“I was very moved to hear people speak about Frans’ work, and his contribution,” says Eckstrom. “It makes you think how so many times you’re out in the field somewhere and you’re alone, or you’re one-on-one with a pride of lions. You’re doing this work and you’re trying to bring so much meaning to what you produce, and make it matter and make it speak to the plight of lions or another conservation issue. But you work alone so much. So when you can hear people telling you that it did make a difference, and it does matter, and how much they appreciate what you do, it’s very moving.”

“It’s gratifying to hear people who we admire acknowledge that the work is inspiring and helping them as well,” agrees Lanting. “In the world of conservation, there are enormous challenges. Nobody will solve these problems on their own. Certainly we can only aspire to add voices to the public discourse. But if it really touches somebody, or if you know there’s a material difference you’ve made—god knows where and when—it’s really gratifying.”

cov 2The naturalist aspect of Lanting’s work is something Eckstrom has always appreciated. “He understands the animals and the environments by researching everything and studying and observing before he even shoots it,” she says. “He’s always wanted to share, he’s always done public presentations and all sorts of outreach. All of that knowledge comes tumbling out when he gives a presentation or when he does a show.”

In Santa Cruz, his shows can draw 1,000 people, but he hasn’t done one in a few years. He’ll return to the local stage Feb. 6, when he and Eckstrom present “Bay of Life, A Celebration of California’s Central Coast” at the Rio Theatre (tickets go on sale this week). With proceeds from the day’s two shows benefiting the Seymour Center at Long Marine Lab, “Bay of Life” is another chance for Lanting to focus on the area he’s called home for 30 years now. Ironically, with all of his international photography, it’s the one place he never feels he gets to work enough in.

“The Monterey Bay is a place we really care about, and we never seem to find enough time to do justice to what we have here,” he says.

Something else this time for reflection has done, Lanting says, is “put our appreciation for where we live and work here in Santa Cruz in perspective. There’s a reason we’re here. We share a world-class environment, we live in a great community that cares about the place we share. But we face some challenges here. Ever more people want to come here, our resources are finite. We can’t have everything.”


Even in this year of retrospectives, though, Lanting and Eckstrom haven’t had a whole lot of time to look back. Earlier this year there was the Smithsonian exhibit to prepare, and then the Annenberg right after. Since filming the documentary this summer—where they also invited the film crew into their home in Bonny Doon—they’ve already done an expedition to Brazil, and are leaving for Greenland in September. This is one of the trips they organize a couple of times a year for small groups, acting as guides to interesting places around the world, and this time they’ll sail a three-masted schooner along the West Coast of Greenland.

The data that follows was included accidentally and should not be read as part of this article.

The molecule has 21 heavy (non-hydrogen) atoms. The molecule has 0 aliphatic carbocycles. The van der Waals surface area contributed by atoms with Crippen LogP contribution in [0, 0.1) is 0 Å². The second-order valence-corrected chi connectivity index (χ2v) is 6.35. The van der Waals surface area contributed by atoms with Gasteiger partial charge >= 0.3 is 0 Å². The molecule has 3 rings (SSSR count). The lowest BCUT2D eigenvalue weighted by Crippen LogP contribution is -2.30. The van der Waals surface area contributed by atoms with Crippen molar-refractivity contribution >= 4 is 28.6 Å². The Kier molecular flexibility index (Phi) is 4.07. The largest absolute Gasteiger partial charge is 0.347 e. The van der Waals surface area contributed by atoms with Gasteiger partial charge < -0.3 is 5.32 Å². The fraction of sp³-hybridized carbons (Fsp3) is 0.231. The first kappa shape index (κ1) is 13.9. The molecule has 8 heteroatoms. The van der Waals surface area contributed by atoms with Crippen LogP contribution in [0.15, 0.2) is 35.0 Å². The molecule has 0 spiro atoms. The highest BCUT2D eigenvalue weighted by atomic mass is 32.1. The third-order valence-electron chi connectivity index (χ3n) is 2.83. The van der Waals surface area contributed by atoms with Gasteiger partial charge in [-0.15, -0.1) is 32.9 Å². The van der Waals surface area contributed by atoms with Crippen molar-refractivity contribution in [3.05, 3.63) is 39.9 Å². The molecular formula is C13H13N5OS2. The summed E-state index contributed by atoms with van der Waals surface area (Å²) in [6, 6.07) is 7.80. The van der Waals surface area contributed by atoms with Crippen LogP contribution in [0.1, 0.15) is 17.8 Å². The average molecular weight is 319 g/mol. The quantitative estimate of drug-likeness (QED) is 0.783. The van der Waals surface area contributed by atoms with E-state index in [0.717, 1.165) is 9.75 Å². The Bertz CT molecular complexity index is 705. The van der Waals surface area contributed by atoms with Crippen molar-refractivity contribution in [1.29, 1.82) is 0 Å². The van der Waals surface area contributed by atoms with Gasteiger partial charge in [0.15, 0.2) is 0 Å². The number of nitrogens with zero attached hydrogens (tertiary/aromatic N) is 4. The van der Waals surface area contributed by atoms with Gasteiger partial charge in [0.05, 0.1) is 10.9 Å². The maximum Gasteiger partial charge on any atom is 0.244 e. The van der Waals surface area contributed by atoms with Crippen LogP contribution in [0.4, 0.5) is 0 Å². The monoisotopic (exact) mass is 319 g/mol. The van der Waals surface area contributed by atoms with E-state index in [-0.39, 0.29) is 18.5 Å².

“We’re chartering helicopters to take people onto the ice cap of Greenland,” says Lanting, “so they get a first-hand experience of what is happening in a place that is changing very quickly because of climate change.”

In the short time in between, they also moved to a new office on the Westside of Santa Cruz, an airy and open two-story space on Delaware that, as one might expect, gets incredible light.

“It’s a great neighborhood, it’s close to where we live, and this part of the Westside is up and coming. This space suits us very well,” says Lanting. Though they won’t be opening a retail space, they will host workshops, the first of which will be April 6-10 of next year. In some ways, the couple’s life is like a modern take on the globetrotting adventurers of old, but their motivations could not be more different. Thrill seekers they are not. “It’s a search for new experiences, but it’s not the thrills, per se,” says Lanting. “We explore, we seek understanding, as opposed to seeking thrills.”

“There’s enough thrillin
g stuff that happens,” says Eckstrom. “You don’t need to seek it.”


The ‘LIFE’ exhibition, including the new documentary, opens at the Annenberg Space for Photography in Los Angeles on Oct. 24. The ‘Into Africa’ exhibit continues at Smithsonian’s National Museum of Natural History in Washington, D.C. until August 2016.

Lanting and Eckstrom will present ‘Bay of Life, A Celebration of California’s Central Coast’ at two shows, 3 p.m. and 7 p.m., on Saturday, Feb. 6, 2016, at the Rio Theatre in Santa Cruz. Tickets go on sale Aug. 27 at seymourcenter.brownpapertickets.com, with proceeds going to the Seymour Center at Long Marine Lab.

Lanting’s next photo workshop in Santa Cruz, entitled ‘Monterey Bay Spring,’ is April 6 – 10, 2016.  An additional weekend of flower photography is scheduled for April 15 -17, 2016, and will be hosted at the UCSC Arboretum. For information on workshops or to reserve space, go to lanting.com, or email in**@la*****.com.